Of course, the claim was ridiculous on its face. Given the enormous size of the Fed’s power to affect economic outcomes and people’s lives, the central bank’s decisions inescapably favor some interests and injure others. By controlling interest rates and the availability of credit, Fed governors necessarily referee the conflicts between lenders and debtors. Whatever you call it, that’s the realm of politics.
The remnant Populists still in Congress in 1913 were not fooled by the talk of political neutrality. Representative Robert Henry of Texas described the new central bank as “wholly in the interest of the creditor classes, the banking fraternity, and the commercial world without proper provision for the debtor classes and those who toil, produce and sustain the country.”
A hundred years later, the country seems to have circled back to the very same arguments. We are confronted again by the financial destructiveness the Fed was supposed to eliminate. Despite some worthy reforms that centralized power in Washington, bankers still run wild on occasion, ignoring restraints and spreading misery in their wake. The Fed still rushes to their rescue with lots of money—public money. And people at large still pay a terrible price for official indulgence of this very privileged sector.
So this is my brief for fundamental reform: dismantle the peculiar arrangement and democratize it. The Federal Reserve has always been a glaring contradiction of democratic values. After a century of experience, we should be able to conclude from events that the system simply doesn’t work. Or rather, it does very well for bankers, but not for ordinary citizens. The economy does require a governing authority—Fed advocates are right about that—but it suffers from the Fed’s incestuous relationship with Wall Street bankers. My solution: throw open the doors, let the people into the conversation and the decision-making. The untutored ranks of citizens are as fallible as any economist, but they often know things about economic reality well before the experts.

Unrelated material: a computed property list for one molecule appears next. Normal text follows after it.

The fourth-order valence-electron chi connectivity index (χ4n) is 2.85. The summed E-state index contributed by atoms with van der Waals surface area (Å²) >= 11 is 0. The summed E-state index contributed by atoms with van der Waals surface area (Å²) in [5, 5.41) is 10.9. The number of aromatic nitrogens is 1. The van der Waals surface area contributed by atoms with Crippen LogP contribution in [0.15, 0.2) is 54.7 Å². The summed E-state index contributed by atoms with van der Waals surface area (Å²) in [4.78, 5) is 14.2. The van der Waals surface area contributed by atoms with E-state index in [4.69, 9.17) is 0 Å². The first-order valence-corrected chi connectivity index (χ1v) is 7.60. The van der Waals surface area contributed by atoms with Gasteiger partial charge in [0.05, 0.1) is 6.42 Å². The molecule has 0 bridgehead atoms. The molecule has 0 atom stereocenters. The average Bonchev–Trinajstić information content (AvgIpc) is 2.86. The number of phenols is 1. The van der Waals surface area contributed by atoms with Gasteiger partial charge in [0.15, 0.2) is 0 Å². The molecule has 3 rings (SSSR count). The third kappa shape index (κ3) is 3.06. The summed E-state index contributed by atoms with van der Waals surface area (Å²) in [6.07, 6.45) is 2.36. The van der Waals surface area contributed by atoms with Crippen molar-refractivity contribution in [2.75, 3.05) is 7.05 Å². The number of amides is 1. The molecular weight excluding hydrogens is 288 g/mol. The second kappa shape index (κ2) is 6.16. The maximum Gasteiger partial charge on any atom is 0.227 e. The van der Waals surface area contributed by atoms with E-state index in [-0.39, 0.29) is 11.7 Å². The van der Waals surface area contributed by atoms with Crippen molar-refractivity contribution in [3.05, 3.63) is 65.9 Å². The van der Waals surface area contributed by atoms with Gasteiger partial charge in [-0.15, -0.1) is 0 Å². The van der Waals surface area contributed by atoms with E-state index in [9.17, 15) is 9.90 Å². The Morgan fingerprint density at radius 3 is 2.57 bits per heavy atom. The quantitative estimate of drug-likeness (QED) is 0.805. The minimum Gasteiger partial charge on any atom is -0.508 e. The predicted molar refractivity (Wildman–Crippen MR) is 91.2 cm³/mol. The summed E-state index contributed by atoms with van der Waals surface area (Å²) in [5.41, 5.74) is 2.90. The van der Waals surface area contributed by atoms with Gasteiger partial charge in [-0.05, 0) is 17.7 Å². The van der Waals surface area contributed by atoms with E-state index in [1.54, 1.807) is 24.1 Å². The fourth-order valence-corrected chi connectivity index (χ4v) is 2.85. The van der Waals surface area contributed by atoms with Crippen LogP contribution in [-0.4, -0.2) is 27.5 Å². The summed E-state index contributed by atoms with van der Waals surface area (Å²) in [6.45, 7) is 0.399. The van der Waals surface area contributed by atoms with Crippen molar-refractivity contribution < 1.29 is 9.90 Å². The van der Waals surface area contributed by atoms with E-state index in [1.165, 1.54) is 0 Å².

I know reforming the Fed sounds improbable, especially given our dysfunctional political system. But I have a hunch the case for reform will grow stronger, because the pain continues for most Americans. Despite frequent assurances by the authorities, the broken economic system has not been fixed—not by the Federal Reserve, not by the Obama administration and certainly not by Congress.